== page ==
After having a rather long stretch of fair weather and the only hardship being deprived of a shower for too long, we were due for a few more difficulties. We had stayed in Port Jefferson, Long Island, and been fairly comfortable for over a week, and decided it was about time to head to the next port, and have yet another adventure.
On October 25, we left Port Jefferson and headed for Port Washington, New York. The day started out pleasant enough; the winds were sufficient, the seas weren’t bad, and the promise of a shower lay ahead. But, unfortunately, things would not continue this way. About midday, the winds began to pick up and everything was drenched with salty brine, even below deck. One of the many corners that had been cut in order to leave Maine in a timely fashion had been fixing deck leaks. It just happened to be my rotten luck that I would happen to have the wettest cabin. It wasn’t necessarily the leakiest cabin, but was furthest forward, and therefore received the most spray.
On its own, my cabin leaked quite a bit. Most of the time things would just magically get wet and I couldn’t find where the water was coming from. To make matters worse, my father had drilled more holes in the deck to run wires for running lights and, unbeknownst to me, hadn’t gotten around to making them water tight. I also had this wonderful little spot underneath a step in my cabin that I could put all my shoes and not worry about them getting wet, so I thought. As I soon found out, the holes my father had drilled leaked tremendously and the water ran down between our two hulls and drained out right in that great little spot I kept my shoes in. So now, all my shoes, except the ones on my feet, were soaked.
Seeing as the spray wasn’t enough, thunder showers had been predicted and the foreboding, overcast skies added to the threat. I tried to further prepare my cabin and air out my soggy shoes as best as I could. My brother and I put on our foul weather jackets just incase we would be getting wetter. My parents suited up completely, for they would have to be out in the elements in order to steer. We nervously watched the sheets of rain coming down from the grey, ominous clouds. Of course, since we were ready for it, we did not get rained on. But something we were not ready for did.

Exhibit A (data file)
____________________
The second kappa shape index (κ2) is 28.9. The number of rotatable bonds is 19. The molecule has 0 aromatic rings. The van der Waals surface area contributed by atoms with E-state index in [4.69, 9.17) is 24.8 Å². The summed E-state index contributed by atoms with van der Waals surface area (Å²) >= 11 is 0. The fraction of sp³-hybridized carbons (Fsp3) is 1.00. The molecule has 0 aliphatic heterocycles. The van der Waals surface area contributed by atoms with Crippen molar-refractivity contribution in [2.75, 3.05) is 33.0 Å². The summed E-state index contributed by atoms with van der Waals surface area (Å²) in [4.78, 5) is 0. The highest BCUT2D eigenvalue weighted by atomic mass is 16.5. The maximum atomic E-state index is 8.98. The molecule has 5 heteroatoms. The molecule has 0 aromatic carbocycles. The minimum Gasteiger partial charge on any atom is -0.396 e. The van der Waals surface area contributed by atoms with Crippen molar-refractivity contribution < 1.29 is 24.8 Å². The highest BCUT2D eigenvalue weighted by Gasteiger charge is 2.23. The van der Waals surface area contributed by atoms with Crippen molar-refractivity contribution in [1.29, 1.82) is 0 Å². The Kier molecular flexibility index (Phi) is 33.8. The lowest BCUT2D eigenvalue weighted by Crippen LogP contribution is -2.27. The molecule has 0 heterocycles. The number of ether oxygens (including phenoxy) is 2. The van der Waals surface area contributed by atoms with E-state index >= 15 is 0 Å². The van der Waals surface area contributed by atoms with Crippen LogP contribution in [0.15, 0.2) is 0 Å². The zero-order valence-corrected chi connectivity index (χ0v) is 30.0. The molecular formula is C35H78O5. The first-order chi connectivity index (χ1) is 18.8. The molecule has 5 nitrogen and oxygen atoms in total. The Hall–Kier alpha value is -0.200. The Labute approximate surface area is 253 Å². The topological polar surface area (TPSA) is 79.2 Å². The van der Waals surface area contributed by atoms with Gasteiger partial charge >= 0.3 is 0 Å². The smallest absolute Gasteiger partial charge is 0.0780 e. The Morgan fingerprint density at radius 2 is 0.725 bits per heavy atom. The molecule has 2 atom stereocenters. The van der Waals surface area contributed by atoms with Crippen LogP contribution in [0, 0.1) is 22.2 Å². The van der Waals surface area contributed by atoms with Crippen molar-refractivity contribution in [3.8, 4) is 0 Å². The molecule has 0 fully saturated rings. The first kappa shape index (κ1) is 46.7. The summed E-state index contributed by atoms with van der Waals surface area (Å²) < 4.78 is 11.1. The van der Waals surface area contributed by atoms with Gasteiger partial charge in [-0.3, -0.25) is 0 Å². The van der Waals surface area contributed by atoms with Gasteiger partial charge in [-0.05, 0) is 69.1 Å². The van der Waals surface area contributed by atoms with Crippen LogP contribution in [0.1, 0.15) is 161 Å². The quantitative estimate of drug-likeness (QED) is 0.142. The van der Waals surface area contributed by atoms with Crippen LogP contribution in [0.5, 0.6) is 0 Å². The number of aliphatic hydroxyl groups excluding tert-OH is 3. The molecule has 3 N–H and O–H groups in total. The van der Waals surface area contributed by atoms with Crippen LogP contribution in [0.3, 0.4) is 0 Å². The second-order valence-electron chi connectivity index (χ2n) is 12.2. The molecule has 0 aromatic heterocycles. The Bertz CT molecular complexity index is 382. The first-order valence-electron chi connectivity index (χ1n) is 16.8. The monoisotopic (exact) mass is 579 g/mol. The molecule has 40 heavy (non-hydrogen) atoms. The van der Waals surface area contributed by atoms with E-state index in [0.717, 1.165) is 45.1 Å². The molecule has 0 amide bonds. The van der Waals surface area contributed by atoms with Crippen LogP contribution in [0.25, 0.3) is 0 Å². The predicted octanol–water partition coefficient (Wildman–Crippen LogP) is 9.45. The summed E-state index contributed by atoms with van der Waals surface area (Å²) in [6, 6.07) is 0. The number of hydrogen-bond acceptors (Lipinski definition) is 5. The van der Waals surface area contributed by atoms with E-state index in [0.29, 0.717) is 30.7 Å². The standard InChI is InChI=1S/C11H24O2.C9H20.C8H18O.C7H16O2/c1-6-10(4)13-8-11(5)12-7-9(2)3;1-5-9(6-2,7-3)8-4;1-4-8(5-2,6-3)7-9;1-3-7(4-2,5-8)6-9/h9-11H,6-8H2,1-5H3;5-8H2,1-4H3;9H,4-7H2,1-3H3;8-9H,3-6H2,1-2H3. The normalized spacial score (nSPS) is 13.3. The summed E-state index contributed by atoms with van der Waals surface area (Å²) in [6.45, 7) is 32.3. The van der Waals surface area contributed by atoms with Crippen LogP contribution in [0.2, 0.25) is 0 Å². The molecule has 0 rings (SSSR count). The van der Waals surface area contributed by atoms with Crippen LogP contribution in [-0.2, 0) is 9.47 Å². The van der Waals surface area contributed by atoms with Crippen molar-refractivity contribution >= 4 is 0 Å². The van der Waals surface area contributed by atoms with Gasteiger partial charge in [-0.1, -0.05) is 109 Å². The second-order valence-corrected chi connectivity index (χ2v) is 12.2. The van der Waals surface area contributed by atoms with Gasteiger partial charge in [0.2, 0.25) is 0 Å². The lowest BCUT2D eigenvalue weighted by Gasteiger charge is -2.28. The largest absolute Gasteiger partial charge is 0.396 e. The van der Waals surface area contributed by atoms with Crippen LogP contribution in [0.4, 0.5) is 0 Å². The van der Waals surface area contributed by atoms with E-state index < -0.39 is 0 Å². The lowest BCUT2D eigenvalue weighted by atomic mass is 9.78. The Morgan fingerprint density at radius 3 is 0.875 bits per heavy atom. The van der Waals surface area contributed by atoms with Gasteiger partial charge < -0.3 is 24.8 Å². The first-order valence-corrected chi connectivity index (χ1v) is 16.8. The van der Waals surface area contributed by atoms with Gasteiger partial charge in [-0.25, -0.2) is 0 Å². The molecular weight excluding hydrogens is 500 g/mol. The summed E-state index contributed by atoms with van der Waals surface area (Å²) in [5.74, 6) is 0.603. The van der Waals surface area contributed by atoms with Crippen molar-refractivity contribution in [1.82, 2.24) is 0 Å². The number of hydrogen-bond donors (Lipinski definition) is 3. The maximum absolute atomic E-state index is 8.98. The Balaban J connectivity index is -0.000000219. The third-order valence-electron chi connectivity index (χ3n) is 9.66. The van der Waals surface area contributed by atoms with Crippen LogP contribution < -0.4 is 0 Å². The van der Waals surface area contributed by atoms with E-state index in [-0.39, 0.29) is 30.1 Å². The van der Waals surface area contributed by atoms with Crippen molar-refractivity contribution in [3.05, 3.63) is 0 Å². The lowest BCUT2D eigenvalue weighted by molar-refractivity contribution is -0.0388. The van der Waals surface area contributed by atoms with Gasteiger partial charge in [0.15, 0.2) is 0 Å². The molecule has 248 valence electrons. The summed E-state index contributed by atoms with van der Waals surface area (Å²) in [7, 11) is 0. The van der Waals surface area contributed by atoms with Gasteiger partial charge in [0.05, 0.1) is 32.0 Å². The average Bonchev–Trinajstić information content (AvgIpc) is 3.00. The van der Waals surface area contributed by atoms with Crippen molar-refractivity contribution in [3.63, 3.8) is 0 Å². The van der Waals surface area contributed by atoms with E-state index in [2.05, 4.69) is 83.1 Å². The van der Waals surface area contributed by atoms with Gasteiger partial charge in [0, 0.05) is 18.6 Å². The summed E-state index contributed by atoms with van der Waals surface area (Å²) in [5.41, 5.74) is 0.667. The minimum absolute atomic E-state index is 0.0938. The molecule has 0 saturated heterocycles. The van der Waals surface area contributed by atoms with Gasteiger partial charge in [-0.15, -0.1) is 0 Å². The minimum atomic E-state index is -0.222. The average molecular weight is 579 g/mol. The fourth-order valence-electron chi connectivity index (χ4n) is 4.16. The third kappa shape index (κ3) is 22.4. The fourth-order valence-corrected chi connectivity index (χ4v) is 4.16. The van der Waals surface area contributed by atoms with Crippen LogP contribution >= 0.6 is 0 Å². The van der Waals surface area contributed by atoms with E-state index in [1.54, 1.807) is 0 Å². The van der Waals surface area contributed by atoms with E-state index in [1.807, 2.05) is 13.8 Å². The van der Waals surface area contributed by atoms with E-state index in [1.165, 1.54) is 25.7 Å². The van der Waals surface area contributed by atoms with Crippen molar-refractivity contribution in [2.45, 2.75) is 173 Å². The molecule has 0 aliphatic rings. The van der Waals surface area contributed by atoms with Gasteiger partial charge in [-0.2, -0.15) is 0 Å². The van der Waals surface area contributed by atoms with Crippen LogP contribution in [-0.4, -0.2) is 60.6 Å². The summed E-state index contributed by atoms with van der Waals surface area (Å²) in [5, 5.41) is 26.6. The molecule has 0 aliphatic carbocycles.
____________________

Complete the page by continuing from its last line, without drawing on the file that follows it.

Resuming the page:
It had been very windy that day, and all the sails were under a good amount of strain. It was too much for the old glue joints in the staysail club and it split in half. When we found it, there was one half attached to the sail, and the other half somewhere in Long Island Sound. We could still use the sail with out it, it just wasn’t nearly as efficient.
Finally, after a very rough and unpleasantly eventful sail, we reached Port Washington. We anchored near sunset in heavy winds in a spot that we later decided was too close to a submerged wreck, so we decided to move to a spot with more swinging room. Since it was getting dark and very windy, my father wanted to move as soon as possible, he did not bother to wash off the anchor chain, to my great annoyance. In the semidarkness of the chain locker, I could just barely see the thick, grey, gloppy mud encasing the anchor chain. I could feel the sickening stuff squish between my gloved fingers.
Flaking that chain was a pretty nasty business, but things would only get worse after the job was done. Since my gloves were now encrusted with this grey goop, I had to haul up a bucked of seawater and rinse them off. It was rather fortunate that I was up on deck while my father was dropping the anchor, because the mud that was on the anchor chain splattered all over the chain locker and forward head. These great sticky globs of muck now covered the walls forward of my cabin.
Since it was so rough out, and darkness was quickly approaching, we were not able to go in and take showers, as we so greatly desired. We would have to wait until tomorrow, when we hoped the weather would be better.
The weather was not any better the next day, if anything it was a bit worse. We heavily debated going in to take showers, for it would be a nasty ride in, but we felt so disgusting we decided we were up to a rough ride in order to be clean. So, we all suited up in our rubber boots and foul weather pants and jackets, and piled in our little boat. This trip brought back memories of Mattapoisett Massachusetts, where we also had a very rough and wet ride. Although this time it was a lot rougher we stayed drier because we were prepared. The waves crashed over the tiny inflatable and the water piled up in the boat. The wind howled and the seas rolled, but we all stayed dry under our waterproof mantles. But we all ended up with wind-burned, spray-stung faces. We finally reached shore and went directly to the showers. There is nothing like a nice hot shower after going days without one, and it was definitely worth all the trouble we went through to get it.
We stayed in Port Washington for two more days in order to get the last few things ready for the overnight sail. Then finally, on October 29th, we left Port Washington and we would not stop until we reached the Delaware Bay.
That morning, I got up to a bright and sunny, yet cold and windy day. At this time, we were approaching Hell Gate. It was given this name because it has incredibly strong tides. We had heard that a schooner even bigger than ours had been completely turned around by this monstrous current, and almost crashed into a dock. Fortunately, we timed it just right so that we got there at slack tide and we went through quite easily.